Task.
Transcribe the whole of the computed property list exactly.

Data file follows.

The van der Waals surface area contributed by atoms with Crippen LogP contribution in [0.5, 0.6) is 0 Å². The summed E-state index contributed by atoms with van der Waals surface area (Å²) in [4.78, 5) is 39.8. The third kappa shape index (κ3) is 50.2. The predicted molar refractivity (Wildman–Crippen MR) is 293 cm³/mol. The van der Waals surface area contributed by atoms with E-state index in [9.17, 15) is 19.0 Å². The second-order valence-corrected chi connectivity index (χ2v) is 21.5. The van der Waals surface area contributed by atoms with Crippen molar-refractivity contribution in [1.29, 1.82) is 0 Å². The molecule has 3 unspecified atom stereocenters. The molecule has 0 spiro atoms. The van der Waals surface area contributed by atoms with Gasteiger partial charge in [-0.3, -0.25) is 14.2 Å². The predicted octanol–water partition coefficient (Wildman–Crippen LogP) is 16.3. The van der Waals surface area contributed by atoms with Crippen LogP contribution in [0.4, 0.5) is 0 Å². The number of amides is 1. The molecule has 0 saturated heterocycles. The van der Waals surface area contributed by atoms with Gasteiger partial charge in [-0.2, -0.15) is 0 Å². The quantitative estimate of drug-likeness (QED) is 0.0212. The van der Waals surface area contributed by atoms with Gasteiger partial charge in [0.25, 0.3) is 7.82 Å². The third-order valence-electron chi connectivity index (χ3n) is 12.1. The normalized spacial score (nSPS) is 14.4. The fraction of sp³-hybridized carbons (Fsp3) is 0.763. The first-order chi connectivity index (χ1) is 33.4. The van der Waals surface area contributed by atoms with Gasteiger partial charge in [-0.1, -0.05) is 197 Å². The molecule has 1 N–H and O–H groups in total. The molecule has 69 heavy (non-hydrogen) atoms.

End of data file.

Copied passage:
The van der Waals surface area contributed by atoms with Crippen LogP contribution in [0.5, 0.6) is 0 Å². The summed E-state index contributed by atoms with van der Waals surface area (Å²) in [4.78, 5) is 39.8. The third kappa shape index (κ3) is 50.2. The predicted molar refractivity (Wildman–Crippen MR) is 293 cm³/mol. The van der Waals surface area contributed by atoms with E-state index in [9.17, 15) is 19.0 Å². The second-order valence-corrected chi connectivity index (χ2v) is 21.5. The van der Waals surface area contributed by atoms with Crippen molar-refractivity contribution in [1.29, 1.82) is 0 Å². The molecule has 3 unspecified atom stereocenters. The molecule has 0 spiro atoms. The van der Waals surface area contributed by atoms with Gasteiger partial charge in [-0.3, -0.25) is 14.2 Å². The predicted octanol–water partition coefficient (Wildman–Crippen LogP) is 16.3. The van der Waals surface area contributed by atoms with Crippen LogP contribution in [0.4, 0.5) is 0 Å². The number of amides is 1. The molecule has 0 saturated heterocycles. The van der Waals surface area contributed by atoms with Gasteiger partial charge in [-0.2, -0.15) is 0 Å². The quantitative estimate of drug-likeness (QED) is 0.0212. The van der Waals surface area contributed by atoms with Gasteiger partial charge in [0.25, 0.3) is 7.82 Å². The third-order valence-electron chi connectivity index (χ3n) is 12.1. The normalized spacial score (nSPS) is 14.4. The fraction of sp³-hybridized carbons (Fsp3) is 0.763. The first-order chi connectivity index (χ1) is 33.4. The van der Waals surface area contributed by atoms with Gasteiger partial charge in [-0.1, -0.05) is 197 Å². The molecule has 1 N–H and O–H groups in total. The molecule has 69 heavy (non-hydrogen) atoms.